CEO Philippe Dauman says company is turning away financial investors in favor of companies with tech or international know-how
Viacom’s Paramount Pictures is drawing a crowd to the negotiating table, even if it’s struggling to lure people into theaters.
The company’s plan to explore selling a minority stake in its studio has attracted more than three dozen interested companies, CEO Philippe Dauman said in an interview with the Wall Street Journal, despite Paramount taking an approximate $100 million hit from flops “Zoolander 2” and “Whiskey Tango Foxtrot” in the current quarter.
As Viacom wades through the prospects, international and digital businesses, Dauman said he’s turning away purely financial investors like private equity firms, aiming instead for a partner that has technology or international expertise.
The decision to seek out a minority stakeholder in Paramount, announced last month, was Dauman’s first major initiative in his newly elected position of chairman. He is also chief executive of the company, which is battling dwindling ratings, activist investor calls for a revamp and a struggling stock price.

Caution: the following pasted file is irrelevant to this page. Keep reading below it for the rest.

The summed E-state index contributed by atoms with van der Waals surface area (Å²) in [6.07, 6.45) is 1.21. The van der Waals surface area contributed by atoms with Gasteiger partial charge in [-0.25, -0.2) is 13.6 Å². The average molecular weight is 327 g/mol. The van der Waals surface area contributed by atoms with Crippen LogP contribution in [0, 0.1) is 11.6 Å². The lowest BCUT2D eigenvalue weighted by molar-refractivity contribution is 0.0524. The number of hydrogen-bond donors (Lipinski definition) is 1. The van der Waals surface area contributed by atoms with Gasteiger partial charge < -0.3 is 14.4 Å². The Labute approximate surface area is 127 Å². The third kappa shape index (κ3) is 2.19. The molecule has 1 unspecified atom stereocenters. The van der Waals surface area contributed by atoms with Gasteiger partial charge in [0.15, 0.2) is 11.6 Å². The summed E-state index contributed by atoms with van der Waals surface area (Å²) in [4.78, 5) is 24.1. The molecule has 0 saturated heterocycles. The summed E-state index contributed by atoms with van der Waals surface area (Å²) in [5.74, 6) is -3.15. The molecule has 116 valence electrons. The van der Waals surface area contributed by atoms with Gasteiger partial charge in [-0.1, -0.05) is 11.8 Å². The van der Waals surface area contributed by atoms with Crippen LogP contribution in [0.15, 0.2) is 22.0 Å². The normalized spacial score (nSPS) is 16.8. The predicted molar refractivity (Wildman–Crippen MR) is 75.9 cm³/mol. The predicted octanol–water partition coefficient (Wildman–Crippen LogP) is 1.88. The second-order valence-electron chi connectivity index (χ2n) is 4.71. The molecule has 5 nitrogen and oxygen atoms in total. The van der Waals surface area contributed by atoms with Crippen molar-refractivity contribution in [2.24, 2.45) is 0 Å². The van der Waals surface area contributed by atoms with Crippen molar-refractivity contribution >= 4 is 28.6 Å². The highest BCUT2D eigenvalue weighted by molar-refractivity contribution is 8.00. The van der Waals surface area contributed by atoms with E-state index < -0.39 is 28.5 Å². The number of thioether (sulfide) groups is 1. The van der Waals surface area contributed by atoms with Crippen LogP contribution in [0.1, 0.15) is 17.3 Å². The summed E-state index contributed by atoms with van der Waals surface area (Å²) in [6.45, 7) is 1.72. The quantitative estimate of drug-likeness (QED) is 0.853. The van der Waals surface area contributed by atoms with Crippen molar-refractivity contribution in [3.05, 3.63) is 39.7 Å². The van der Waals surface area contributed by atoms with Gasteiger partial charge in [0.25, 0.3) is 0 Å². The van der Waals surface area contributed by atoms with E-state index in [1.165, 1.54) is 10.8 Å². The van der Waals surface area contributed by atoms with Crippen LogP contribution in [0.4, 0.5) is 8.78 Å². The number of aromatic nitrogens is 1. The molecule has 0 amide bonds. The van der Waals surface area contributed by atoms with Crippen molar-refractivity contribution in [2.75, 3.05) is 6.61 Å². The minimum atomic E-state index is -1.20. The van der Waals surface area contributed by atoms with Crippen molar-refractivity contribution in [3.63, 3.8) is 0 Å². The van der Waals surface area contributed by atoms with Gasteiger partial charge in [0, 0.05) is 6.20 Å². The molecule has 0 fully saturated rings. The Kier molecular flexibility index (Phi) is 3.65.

Its shares have been among the most depressed for television companies as investors question how future audience migration to online video could hurt business that reap most of their revenue from traditional pay-TV subscriptions.
At the time it was announced, Dauman said that the company was in “substantive discussions with a select group” of potential investors in the studio. Its target for a decision is the end of June.
Viacom Class B shares were up 5 cents in premarket trading at $41.48. They have slid about 40 percent in the last year.